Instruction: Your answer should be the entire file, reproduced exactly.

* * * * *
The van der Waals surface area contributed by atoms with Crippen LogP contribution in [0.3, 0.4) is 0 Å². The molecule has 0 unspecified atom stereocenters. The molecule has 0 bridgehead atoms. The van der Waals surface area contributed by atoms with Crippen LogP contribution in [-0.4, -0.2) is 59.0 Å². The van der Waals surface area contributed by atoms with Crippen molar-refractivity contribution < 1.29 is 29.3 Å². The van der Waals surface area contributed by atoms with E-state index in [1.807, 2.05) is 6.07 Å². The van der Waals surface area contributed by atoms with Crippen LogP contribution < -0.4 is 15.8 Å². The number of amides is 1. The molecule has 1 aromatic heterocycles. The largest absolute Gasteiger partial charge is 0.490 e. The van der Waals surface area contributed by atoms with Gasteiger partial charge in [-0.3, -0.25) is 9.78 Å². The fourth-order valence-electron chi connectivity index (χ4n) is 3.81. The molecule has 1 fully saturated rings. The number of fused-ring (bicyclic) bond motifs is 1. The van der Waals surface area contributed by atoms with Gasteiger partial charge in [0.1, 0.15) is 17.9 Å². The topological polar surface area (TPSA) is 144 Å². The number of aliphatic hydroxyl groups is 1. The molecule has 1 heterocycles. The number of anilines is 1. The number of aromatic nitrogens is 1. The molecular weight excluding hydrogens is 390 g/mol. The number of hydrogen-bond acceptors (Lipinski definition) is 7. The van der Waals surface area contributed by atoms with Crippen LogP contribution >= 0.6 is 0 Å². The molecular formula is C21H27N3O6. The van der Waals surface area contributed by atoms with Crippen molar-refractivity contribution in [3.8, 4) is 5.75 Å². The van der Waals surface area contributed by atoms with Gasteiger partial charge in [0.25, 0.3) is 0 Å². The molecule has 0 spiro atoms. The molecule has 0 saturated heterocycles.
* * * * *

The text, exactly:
The van der Waals surface area contributed by atoms with Crippen LogP contribution in [0.3, 0.4) is 0 Å². The molecule has 0 unspecified atom stereocenters. The molecule has 0 bridgehead atoms. The van der Waals surface area contributed by atoms with Crippen LogP contribution in [-0.4, -0.2) is 59.0 Å². The van der Waals surface area contributed by atoms with Crippen molar-refractivity contribution < 1.29 is 29.3 Å². The van der Waals surface area contributed by atoms with E-state index in [1.807, 2.05) is 6.07 Å². The van der Waals surface area contributed by atoms with Crippen LogP contribution < -0.4 is 15.8 Å². The number of amides is 1. The molecule has 1 aromatic heterocycles. The largest absolute Gasteiger partial charge is 0.490 e. The van der Waals surface area contributed by atoms with Gasteiger partial charge in [-0.3, -0.25) is 9.78 Å². The fourth-order valence-electron chi connectivity index (χ4n) is 3.81. The molecule has 1 fully saturated rings. The number of fused-ring (bicyclic) bond motifs is 1. The van der Waals surface area contributed by atoms with Gasteiger partial charge in [0.1, 0.15) is 17.9 Å². The topological polar surface area (TPSA) is 144 Å². The number of aliphatic hydroxyl groups is 1. The molecule has 1 heterocycles. The number of anilines is 1. The number of aromatic nitrogens is 1. The molecular weight excluding hydrogens is 390 g/mol. The number of hydrogen-bond acceptors (Lipinski definition) is 7. The van der Waals surface area contributed by atoms with Crippen LogP contribution >= 0.6 is 0 Å². The molecular formula is C21H27N3O6. The van der Waals surface area contributed by atoms with Crippen molar-refractivity contribution in [3.8, 4) is 5.75 Å². The van der Waals surface area contributed by atoms with Gasteiger partial charge in [0.25, 0.3) is 0 Å². The molecule has 0 spiro atoms. The molecule has 0 saturated heterocycles.